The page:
By Evan Dunne // Contributing Writer | Photo by John Connor Coulson // Managing Editor
Middle Tennessee State University students, faculty and friends gathered at the James Union Building Monday evening during a keynote-style presentation from crisis expert Judy Smith.
Smith, 57, is a former press aide for the George H.W. Bush administration, owner of a crisis management firm and the living inspiration for the character of Olivia Pope on ABC’s popular television series Scandal. Much like the fictional Olivia Pope, Smith’s career has involved public image maintenance for famous and influential people. Smith’s presentation was one of many events MTSU hosted to recognize and display appreciation for National Women’s History Month.
Smith, who bills herself as “The Fixer,” began with a general speech before moving on to questions from the audience. In her speech, Smith informed the crowd of her background and how she came to acquire certain jobs throughout her well-tenured career. She told the crowd about when she was contacted personally by White House Press Secretary Marlin Fitzwater, following a job she took in Washington D.C. in the mid-1980s pertaining directly to the Iran-Contra affair. She reminisced about how Fitzwater had to call her back three times in order to convince her that she was actually receiving a telephone call from the Oval Office. Furthermore, she described the day when she first met the 41st President of the United States George H.W. Bush, how they spent it flying to various cities in Air Force One and the moment when she heard the President tell Fitzwater he wanted to hire her.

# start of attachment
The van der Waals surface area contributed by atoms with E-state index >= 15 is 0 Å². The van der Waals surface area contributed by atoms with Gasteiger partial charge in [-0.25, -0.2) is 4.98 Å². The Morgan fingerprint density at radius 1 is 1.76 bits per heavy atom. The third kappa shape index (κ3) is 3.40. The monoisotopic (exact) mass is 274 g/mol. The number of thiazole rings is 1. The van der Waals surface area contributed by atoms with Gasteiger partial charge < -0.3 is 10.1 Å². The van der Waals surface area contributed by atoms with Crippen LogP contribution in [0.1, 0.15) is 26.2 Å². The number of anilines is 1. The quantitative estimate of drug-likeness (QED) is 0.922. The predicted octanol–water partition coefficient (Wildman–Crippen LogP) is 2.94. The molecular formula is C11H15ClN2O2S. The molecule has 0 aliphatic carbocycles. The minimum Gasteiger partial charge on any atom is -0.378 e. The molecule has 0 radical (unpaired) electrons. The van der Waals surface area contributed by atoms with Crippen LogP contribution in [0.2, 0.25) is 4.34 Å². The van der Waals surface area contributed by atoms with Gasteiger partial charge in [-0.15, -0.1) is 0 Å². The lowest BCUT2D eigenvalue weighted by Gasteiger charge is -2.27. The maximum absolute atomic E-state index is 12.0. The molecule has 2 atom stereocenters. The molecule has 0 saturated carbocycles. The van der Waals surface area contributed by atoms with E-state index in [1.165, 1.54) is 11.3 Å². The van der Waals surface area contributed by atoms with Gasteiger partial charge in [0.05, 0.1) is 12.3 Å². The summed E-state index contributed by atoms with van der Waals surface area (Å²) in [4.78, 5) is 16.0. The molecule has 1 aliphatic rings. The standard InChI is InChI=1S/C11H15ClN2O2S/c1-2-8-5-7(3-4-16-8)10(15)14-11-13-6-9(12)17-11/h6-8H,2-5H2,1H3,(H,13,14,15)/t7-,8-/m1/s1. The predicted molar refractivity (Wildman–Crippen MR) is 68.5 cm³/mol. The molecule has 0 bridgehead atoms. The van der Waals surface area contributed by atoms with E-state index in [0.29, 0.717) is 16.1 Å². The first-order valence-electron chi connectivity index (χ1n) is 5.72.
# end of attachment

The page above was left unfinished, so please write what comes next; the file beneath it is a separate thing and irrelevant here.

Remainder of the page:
Smith was also certain to touch on Scandal. Despite serving as the inspiration for the show’s main character, Smith made it clear that unlike Olivia Pope, she and the President never engaged in any sort of romantic rendezvous. The audience laughed as Smith recounted how President Bush Sr. jokingly told her over the phone that he would confirm the affair after viewing the show for the first time.
Smith offered what she considers one of her most important bits of professional advice to the crowd as well.
“I want you to think about what your personal brand is,” Smith said, urging the students in the audience to create a brand that truly represents who they are, what they want to do and why they love doing it.
Finally, Smith answered questions from members of the audience. One student asked Smith what personal traits she wanted displayed through the character of Olivia Pope to serve as a female role model. Smith highlighted strength, aptitude, passion for one’s work, compassion and knowledge of one’s aptitude.
“You have to know your value,” Smith said. “You should not devalue yourself.”
“I think that having someone like Judy Smith come and speak at MTSU during National Women’s History Month is perfect,” said Mary Hoffschwelle, a professor of Tennessee History and U.S. and Southern Women’s History at MTSU. “It shows us how women have been able to move forward and really claim positions of power for themselves. To do so by virtue of their intelligence, their hard work, their ambition and their ethics – those are all of the things that really matter and come out during National Women’s History Month.”